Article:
Ulster town officials are discussing plans to establish a reserve account of $1.43 million to pay a tax refund in the event a reduction in the property assessment of the Hudson Valley Mall is granted by a judge. Town Supervisor James Quigley III said the assessment issue for the coming year has yet to be settled. Setting up the reserve account was simply a matter of being prudent, Quigley said.
The property’s value has been an issue for some time, with former owner PCK Development filing a lawsuit in 2016 in an attempt to have its assessment reduced from $66 million to $40 million for 2015. The mall was purchased by Augusta, Ga.-based Hull Property Group in January for $8.1 million, and that company is hoping to convince a judge to use that as its 2016 assessment value instead.
The assessment remained $66 million in the town’s tentative assessment rolls released this Monday, May 1.
Quigley said the town’s fund-balance policy requires an annual review of balances and requires the supervisor to make a recommendation for use of excess funds. In this case, the reserve account would come from accumulated fund balance of $2 million, with an additional $350,000 recommended to offset a possible assessment reduction for 2018.
“All I’m doing is saying that the town has these monies and we are identifying them so that they can be used for the worst-case tax-settlement value that might come out of any legal action underway by Hudson Valley Mall,” Quigley said.
Quigley said that the two sides remain significantly far apart in their appraisals submitted to a court in April. “It’s safe to say that our assessment supports our side of the argument and their appraisal supports their side of the argument,” he said. “That’s what we pay professionals for. And yes, there is a distance between the two. That’s a wide range.”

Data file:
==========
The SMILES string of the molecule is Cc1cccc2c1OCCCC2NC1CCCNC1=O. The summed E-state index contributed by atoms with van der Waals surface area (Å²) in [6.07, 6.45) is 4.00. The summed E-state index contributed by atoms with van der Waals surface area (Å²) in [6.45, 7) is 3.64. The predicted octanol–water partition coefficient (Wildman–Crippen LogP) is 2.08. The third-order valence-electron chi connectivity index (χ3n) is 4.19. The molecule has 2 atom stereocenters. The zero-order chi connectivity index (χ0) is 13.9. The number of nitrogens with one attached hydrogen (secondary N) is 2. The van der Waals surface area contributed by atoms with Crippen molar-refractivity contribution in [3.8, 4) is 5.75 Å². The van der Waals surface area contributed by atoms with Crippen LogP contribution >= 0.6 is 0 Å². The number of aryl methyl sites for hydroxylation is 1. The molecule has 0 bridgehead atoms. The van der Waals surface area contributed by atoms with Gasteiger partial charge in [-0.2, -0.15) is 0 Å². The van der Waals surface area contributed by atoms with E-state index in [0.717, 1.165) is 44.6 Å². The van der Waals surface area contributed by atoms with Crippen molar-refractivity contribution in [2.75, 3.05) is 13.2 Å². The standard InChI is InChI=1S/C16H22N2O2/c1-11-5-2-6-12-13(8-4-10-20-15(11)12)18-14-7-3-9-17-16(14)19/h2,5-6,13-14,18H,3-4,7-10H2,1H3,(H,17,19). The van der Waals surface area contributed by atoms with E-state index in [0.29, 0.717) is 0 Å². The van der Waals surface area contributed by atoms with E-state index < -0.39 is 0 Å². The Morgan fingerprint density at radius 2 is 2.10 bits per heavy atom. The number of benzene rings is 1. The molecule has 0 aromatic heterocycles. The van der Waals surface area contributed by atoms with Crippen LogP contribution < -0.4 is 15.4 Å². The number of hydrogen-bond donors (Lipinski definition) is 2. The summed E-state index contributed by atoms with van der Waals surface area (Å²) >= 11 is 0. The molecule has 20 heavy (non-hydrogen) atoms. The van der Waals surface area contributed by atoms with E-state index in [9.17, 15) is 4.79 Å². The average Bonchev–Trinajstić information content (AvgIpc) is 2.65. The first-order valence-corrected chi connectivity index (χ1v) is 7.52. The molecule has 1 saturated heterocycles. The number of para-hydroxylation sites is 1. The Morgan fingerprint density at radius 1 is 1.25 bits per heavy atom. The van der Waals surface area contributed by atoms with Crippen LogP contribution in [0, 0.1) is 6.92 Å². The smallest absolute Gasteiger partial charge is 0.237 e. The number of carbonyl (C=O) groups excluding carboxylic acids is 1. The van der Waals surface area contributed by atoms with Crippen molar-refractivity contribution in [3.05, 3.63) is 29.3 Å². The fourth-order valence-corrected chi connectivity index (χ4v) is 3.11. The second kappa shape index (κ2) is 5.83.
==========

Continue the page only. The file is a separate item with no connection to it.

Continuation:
In January, James Hull, owner and managing principal of Hull Property Group, said future investment in the property would only be partially tied to the assessment issue, which he said was just one piece of the overall economic puzzle.
“To be fair to ourselves, we have to know what our economics are going to be before we do an investment,” Hull said. “The purchase price has very little to do with valuation. It’s one indication, but [it’s also] what’s the income of the property, what are the comparable sales of the property, and there’s a lot of methodology and procedures that you have to follow. We think we’ve got some real smart people and we’ll figure all that out.”
While he’d previously rejected the idea of an out-of-court settlement with Hull, Quigley said that would be one option discussed at an executive session of the town board with Town Attorney Jason Kovacs and Town Assessor James Maloney next Monday, May 8.
“It is going to be a wide-ranging discussion ranging from proceeding with the litigation to the opposite side of the spectrum, which would be to try to negotiate a settlement,” Quigley explained. “Our attorneys have been provided with the appraisals by our appraiser. And Hudson Valley Mall’s appraisers have provided the court [with their appraisals], which in turn have provided our attorneys the appraisals. We have documents that have estimates of value that we can sit down and go through and discuss strategy.”